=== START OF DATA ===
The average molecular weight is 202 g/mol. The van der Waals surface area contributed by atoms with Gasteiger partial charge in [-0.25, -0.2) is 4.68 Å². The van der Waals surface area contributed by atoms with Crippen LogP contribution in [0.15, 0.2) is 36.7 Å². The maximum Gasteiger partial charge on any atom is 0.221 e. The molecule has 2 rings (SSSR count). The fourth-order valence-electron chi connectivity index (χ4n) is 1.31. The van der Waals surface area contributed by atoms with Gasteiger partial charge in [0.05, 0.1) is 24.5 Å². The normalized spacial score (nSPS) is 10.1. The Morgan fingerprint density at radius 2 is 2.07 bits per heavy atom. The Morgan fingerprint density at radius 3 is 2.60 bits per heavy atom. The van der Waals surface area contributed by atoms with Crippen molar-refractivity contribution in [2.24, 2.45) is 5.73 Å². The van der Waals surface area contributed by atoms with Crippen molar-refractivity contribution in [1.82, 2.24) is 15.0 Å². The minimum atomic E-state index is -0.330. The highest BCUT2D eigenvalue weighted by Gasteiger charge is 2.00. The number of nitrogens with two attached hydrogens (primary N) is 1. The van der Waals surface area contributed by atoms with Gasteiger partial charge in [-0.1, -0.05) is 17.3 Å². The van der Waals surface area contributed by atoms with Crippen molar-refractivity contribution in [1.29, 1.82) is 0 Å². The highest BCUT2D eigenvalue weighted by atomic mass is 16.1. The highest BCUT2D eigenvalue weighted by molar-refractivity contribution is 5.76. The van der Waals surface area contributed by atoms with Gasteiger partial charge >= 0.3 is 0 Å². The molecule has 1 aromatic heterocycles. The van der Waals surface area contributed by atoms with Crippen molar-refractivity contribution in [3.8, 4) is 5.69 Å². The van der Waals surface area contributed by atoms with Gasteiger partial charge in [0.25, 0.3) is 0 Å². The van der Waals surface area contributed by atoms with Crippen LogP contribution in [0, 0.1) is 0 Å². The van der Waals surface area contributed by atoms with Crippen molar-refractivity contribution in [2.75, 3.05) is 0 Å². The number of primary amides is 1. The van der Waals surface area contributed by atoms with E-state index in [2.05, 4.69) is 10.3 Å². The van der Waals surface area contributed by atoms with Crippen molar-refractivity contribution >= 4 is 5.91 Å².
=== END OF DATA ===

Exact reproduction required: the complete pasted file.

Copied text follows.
The average molecular weight is 202 g/mol. The van der Waals surface area contributed by atoms with Gasteiger partial charge in [-0.25, -0.2) is 4.68 Å². The van der Waals surface area contributed by atoms with Crippen LogP contribution in [0.15, 0.2) is 36.7 Å². The maximum Gasteiger partial charge on any atom is 0.221 e. The molecule has 2 rings (SSSR count). The fourth-order valence-electron chi connectivity index (χ4n) is 1.31. The van der Waals surface area contributed by atoms with Gasteiger partial charge in [0.05, 0.1) is 24.5 Å². The normalized spacial score (nSPS) is 10.1. The Morgan fingerprint density at radius 2 is 2.07 bits per heavy atom. The Morgan fingerprint density at radius 3 is 2.60 bits per heavy atom. The van der Waals surface area contributed by atoms with Crippen molar-refractivity contribution in [2.24, 2.45) is 5.73 Å². The van der Waals surface area contributed by atoms with Crippen molar-refractivity contribution in [1.82, 2.24) is 15.0 Å². The minimum atomic E-state index is -0.330. The highest BCUT2D eigenvalue weighted by Gasteiger charge is 2.00. The number of nitrogens with two attached hydrogens (primary N) is 1. The van der Waals surface area contributed by atoms with Gasteiger partial charge in [-0.1, -0.05) is 17.3 Å². The van der Waals surface area contributed by atoms with Crippen molar-refractivity contribution in [1.29, 1.82) is 0 Å². The highest BCUT2D eigenvalue weighted by atomic mass is 16.1. The highest BCUT2D eigenvalue weighted by molar-refractivity contribution is 5.76. The van der Waals surface area contributed by atoms with Gasteiger partial charge >= 0.3 is 0 Å². The molecule has 1 aromatic heterocycles. The van der Waals surface area contributed by atoms with Crippen molar-refractivity contribution in [3.8, 4) is 5.69 Å². The van der Waals surface area contributed by atoms with Gasteiger partial charge in [0.25, 0.3) is 0 Å². The van der Waals surface area contributed by atoms with Crippen LogP contribution in [0, 0.1) is 0 Å². The van der Waals surface area contributed by atoms with Crippen molar-refractivity contribution in [2.75, 3.05) is 0 Å². The number of primary amides is 1. The van der Waals surface area contributed by atoms with E-state index in [2.05, 4.69) is 10.3 Å². The van der Waals surface area contributed by atoms with Crippen molar-refractivity contribution >= 4 is 5.91 Å².